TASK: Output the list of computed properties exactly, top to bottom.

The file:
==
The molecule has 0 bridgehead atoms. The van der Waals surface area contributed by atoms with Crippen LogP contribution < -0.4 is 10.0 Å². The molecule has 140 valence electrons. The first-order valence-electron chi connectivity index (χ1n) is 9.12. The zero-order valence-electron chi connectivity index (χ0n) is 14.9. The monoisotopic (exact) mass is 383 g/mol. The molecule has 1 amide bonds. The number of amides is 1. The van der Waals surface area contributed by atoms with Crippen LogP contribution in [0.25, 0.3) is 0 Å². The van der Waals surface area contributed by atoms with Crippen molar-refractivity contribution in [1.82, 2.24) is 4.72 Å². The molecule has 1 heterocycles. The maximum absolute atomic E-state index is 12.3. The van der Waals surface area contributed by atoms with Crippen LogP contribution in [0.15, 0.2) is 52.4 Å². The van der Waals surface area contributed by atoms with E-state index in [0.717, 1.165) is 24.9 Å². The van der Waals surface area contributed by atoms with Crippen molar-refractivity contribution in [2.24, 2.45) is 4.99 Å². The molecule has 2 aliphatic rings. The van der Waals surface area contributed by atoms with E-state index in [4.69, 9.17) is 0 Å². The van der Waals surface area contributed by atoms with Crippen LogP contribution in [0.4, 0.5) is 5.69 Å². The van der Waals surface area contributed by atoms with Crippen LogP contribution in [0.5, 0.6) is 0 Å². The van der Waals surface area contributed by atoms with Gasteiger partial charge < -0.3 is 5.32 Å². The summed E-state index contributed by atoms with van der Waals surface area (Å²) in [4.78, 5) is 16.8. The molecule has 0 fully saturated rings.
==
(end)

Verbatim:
The molecule has 0 bridgehead atoms. The van der Waals surface area contributed by atoms with Crippen LogP contribution < -0.4 is 10.0 Å². The molecule has 140 valence electrons. The first-order valence-electron chi connectivity index (χ1n) is 9.12. The zero-order valence-electron chi connectivity index (χ0n) is 14.9. The monoisotopic (exact) mass is 383 g/mol. The molecule has 1 amide bonds. The number of amides is 1. The van der Waals surface area contributed by atoms with Crippen LogP contribution in [0.25, 0.3) is 0 Å². The van der Waals surface area contributed by atoms with Crippen molar-refractivity contribution in [1.82, 2.24) is 4.72 Å². The molecule has 1 heterocycles. The maximum absolute atomic E-state index is 12.3. The van der Waals surface area contributed by atoms with Crippen LogP contribution in [0.15, 0.2) is 52.4 Å². The van der Waals surface area contributed by atoms with E-state index in [0.717, 1.165) is 24.9 Å². The van der Waals surface area contributed by atoms with Crippen molar-refractivity contribution in [2.24, 2.45) is 4.99 Å². The molecule has 2 aliphatic rings. The van der Waals surface area contributed by atoms with E-state index in [4.69, 9.17) is 0 Å². The van der Waals surface area contributed by atoms with Crippen LogP contribution in [0.4, 0.5) is 5.69 Å². The van der Waals surface area contributed by atoms with Crippen LogP contribution in [0.5, 0.6) is 0 Å². The van der Waals surface area contributed by atoms with Gasteiger partial charge < -0.3 is 5.32 Å². The summed E-state index contributed by atoms with van der Waals surface area (Å²) in [4.78, 5) is 16.8. The molecule has 0 fully saturated rings.